The Court said that the aforementioned factors leave no manner of doubt about the involvement of the appellants in the commission of the crime and hence, the life imprisonment awarded by the High Court does not warrant any intereference. The Court said that there need not be any direct evidence to establish the kind conspiracy involved in the present case. It can be a matter of inference drawn by the Court after considering whether the basic facts and circumstances on the basis of which inference is drawn have been proved beyond all reasonable doubts and that no other conclusion except that of the complicity of accused to have agreed to commit an offence is evident. The Court said that there is no legal evidence, in the present case, to give benefit of any doubt to the Appellants. [Charandas Swami v. State of Gujarat, 2017 SCC OnLine SC 361, decided on 10.04.2017]

 

Case BriefsSupreme Court

Supreme Court: In the case where the widow of Lt. Hari Kant Jha, a freedom fighter who was accused and arrested in a criminal case emanating from freedom struggle movement of 9th August, 1942, sought pension under Swatantrata Sainik Samman Pension Scheme, 1980, the bench of Dipak Misra and R. Banumathi, JJ held that being an “absconder” is not synonymous to being “underground” and hence, the freedom fighter in the present case did not meet the eligibility criteria of either being an underground within the meaning of the Scheme for more than six months.

As per the Scheme, where primary evidence viz. records of the relevant period are not available, ‘Non-Availability of Record Certificate (NARC)’ from the concerned authority, in the form of secondary evidence becomes a pre-requisite for claiming “underground suffering”. The instructions require the State Government to issue NARC only after due verification from the concerned sources. The Scheme explicitly lays down that the claim of being “underground” can be proved either by documentary evidence by way of Court’s/Government’s orders proclaiming the applicant as an offender, announcing an award on his head, or for his arrest or ordering his detention; or, Certificates from veteran freedom fighters who had themselves undergone imprisonment for five years or more if the official records are not forthcoming due to their non-availability

The freedom fighter had remained absconding for a period of 2 years starting from 16.08.1942 to 14.10.1944. He was then arrested and discharged from the case on 25.01.1945. The appellant was, however, not able to produce the document supporting the claim of her husband being “undergound” for that period. In the case of appellant, Central Government stated that the appellant has not produced any acceptable record-based evidence duly verified by the State Government to establish the claimed ‘jail’ or ‘underground sufferings’ of Late Shri Hari Kant Jha. She has also not produced NARC from the competent authority as required and that thus, the eligibility criteria is not met. Also, the Central Government stated that the jail suffering of Shri Hari Kant Jha was only for thirteen days whereas the minimum jail suffering required to become eligible for pension is 6 months.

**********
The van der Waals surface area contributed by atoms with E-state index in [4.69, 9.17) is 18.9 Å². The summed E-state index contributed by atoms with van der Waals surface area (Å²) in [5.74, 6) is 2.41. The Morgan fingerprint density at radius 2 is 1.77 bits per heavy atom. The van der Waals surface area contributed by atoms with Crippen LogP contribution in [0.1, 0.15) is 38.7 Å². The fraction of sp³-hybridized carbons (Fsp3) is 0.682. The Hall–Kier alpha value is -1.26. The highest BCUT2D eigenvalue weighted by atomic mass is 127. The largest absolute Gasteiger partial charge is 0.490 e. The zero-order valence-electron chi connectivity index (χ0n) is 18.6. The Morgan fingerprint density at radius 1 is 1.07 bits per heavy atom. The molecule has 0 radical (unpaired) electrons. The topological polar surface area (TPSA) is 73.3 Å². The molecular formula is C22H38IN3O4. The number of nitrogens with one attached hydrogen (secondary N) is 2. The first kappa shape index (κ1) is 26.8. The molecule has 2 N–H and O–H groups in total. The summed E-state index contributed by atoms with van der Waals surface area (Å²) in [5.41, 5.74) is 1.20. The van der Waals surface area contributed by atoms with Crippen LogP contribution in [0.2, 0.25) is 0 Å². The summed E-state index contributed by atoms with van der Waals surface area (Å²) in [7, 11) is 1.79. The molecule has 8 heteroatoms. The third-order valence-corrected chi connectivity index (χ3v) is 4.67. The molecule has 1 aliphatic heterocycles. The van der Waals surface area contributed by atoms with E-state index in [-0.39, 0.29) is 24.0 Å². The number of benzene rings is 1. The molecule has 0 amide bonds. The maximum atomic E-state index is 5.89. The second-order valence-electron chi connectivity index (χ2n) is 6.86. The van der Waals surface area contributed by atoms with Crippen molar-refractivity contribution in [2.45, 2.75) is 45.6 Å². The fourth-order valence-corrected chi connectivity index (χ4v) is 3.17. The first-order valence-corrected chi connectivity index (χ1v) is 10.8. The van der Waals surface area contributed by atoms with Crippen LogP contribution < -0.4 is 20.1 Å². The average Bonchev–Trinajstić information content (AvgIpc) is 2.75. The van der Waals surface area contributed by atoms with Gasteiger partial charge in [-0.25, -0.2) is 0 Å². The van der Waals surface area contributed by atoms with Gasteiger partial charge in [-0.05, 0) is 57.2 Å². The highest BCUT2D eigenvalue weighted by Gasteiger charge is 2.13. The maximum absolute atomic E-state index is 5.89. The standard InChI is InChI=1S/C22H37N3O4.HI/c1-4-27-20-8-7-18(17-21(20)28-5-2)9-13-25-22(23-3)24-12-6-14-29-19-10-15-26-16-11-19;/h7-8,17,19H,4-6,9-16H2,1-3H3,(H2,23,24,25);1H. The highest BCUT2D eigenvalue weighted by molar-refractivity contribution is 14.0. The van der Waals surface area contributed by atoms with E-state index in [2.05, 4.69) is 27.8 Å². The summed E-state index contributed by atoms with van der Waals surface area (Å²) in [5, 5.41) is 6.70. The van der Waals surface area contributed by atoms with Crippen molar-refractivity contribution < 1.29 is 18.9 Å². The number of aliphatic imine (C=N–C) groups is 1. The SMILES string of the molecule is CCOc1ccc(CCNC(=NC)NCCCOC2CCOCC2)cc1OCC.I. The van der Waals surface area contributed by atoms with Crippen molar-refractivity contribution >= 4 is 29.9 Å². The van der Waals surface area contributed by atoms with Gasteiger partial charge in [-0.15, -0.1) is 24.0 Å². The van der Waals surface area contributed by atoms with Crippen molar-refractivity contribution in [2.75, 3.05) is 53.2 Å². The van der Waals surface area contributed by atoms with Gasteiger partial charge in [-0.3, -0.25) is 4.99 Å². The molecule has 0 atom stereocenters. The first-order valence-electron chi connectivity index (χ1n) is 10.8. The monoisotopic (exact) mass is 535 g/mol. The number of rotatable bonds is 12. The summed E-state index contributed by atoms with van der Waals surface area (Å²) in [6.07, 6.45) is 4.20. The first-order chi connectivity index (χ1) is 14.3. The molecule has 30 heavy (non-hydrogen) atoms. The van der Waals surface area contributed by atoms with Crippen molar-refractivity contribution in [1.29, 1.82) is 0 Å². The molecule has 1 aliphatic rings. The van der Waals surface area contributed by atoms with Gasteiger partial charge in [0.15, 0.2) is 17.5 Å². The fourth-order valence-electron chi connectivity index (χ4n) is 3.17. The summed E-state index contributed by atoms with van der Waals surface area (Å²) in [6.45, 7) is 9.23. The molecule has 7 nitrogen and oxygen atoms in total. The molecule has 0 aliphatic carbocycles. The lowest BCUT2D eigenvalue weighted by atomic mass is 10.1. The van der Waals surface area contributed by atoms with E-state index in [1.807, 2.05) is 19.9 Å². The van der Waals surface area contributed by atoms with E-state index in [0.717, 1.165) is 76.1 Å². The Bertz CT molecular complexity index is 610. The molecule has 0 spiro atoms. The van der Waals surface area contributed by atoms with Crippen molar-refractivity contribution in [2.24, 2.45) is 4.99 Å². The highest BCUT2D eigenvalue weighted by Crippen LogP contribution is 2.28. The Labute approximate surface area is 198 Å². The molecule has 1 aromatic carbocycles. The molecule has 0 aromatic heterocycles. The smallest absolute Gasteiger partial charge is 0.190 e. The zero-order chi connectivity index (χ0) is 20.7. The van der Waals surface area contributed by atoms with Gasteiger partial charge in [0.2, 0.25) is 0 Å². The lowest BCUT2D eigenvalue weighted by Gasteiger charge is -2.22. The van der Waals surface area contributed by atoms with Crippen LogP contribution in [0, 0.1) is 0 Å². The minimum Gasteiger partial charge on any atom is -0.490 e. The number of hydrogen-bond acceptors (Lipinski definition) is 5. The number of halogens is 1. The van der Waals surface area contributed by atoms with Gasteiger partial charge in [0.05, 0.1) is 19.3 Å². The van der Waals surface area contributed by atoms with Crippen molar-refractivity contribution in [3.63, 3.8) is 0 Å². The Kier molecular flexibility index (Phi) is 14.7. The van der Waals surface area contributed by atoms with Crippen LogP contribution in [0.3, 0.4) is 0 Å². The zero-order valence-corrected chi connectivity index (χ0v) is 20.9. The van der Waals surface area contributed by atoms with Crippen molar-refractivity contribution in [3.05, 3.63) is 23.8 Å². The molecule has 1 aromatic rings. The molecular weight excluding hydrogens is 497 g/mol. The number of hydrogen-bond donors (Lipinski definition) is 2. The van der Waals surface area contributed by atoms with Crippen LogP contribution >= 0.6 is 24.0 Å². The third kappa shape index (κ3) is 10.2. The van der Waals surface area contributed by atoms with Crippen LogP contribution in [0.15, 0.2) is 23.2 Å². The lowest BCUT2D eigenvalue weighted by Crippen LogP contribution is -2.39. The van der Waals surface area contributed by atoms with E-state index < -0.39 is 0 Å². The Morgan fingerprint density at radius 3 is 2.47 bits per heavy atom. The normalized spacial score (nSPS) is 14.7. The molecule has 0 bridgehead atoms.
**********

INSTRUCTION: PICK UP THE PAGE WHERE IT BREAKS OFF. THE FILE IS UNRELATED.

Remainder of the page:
The Court held that the Swatantrata Sainik Samman Pension Scheme, 1980 is a document based Scheme and the documents required for eligibility for Samman Pension as mentioned in the Scheme are to be produced by the applicant in support of his claimed suffering, duly verified and recommended by the concerned State Government. Hence, due to the discrepancies and ambiguities relating to the documents and also due to non-production of NARC, benefit of the Scheme could not be extended to the appellant. [Jagdamba Devi v. Union of India, 2017 SCC OnLine SC 75, decided on 31.01.2017]

 

Supreme Court

Supreme Court: Dealing with a matter relating to illegal gratification, the 3-judge bench of H.L. Dattu, CJI and V. Goapa Gowda and Amitava Roy, JJ held that the proof of demand of illegal gratification is the gravamen of the offence under Sections 7 and 13(1); (d)(i)&(ii) of the Prevention of Corruption Act 1988 (Act) and in absence thereof, unmistakably the charge therefor, would fail. It was further said that mere acceptance of any amount allegedly by way of illegal gratification or recovery thereof, dehors the proof of demand, ipso facto, would thus not be sufficient to bring home the charge under these two sections of the Act.

In the present case it was alleged that the appellant, Assistant Director, Commissionerate of Technical Education, Hyderabad had demanded for effecting renewal of the recognition of his typing institute by way of illegal gratification of Rs. 500 in the year 1996. The Court took note of the fact that the prosecution was unable to prove the charges and consequentially, the High Court had acquitted the appellant of the charge under Section 7 of the Act and the State had accepted the verdict and has not preferred any appeal against the same. Hence, reiterating that suspicion, however grave, cannot take the place of proof and that the Court must ensure that miscarriage of justice is avoided and if in the facts and circumstances, two views are plausible, then the benefit of doubt must be given to the accused, the Court held that it would be wholly unsafe to sustain the conviction of the appellant under Section 13(1); (d)(i)&(ii) read with Section 13(2) of the Act in case of absence of proof. P. Satyanarayana Murthy v. Dist. Inspector of Police2015 SCC OnLine SC 814, decided on 14.09.2015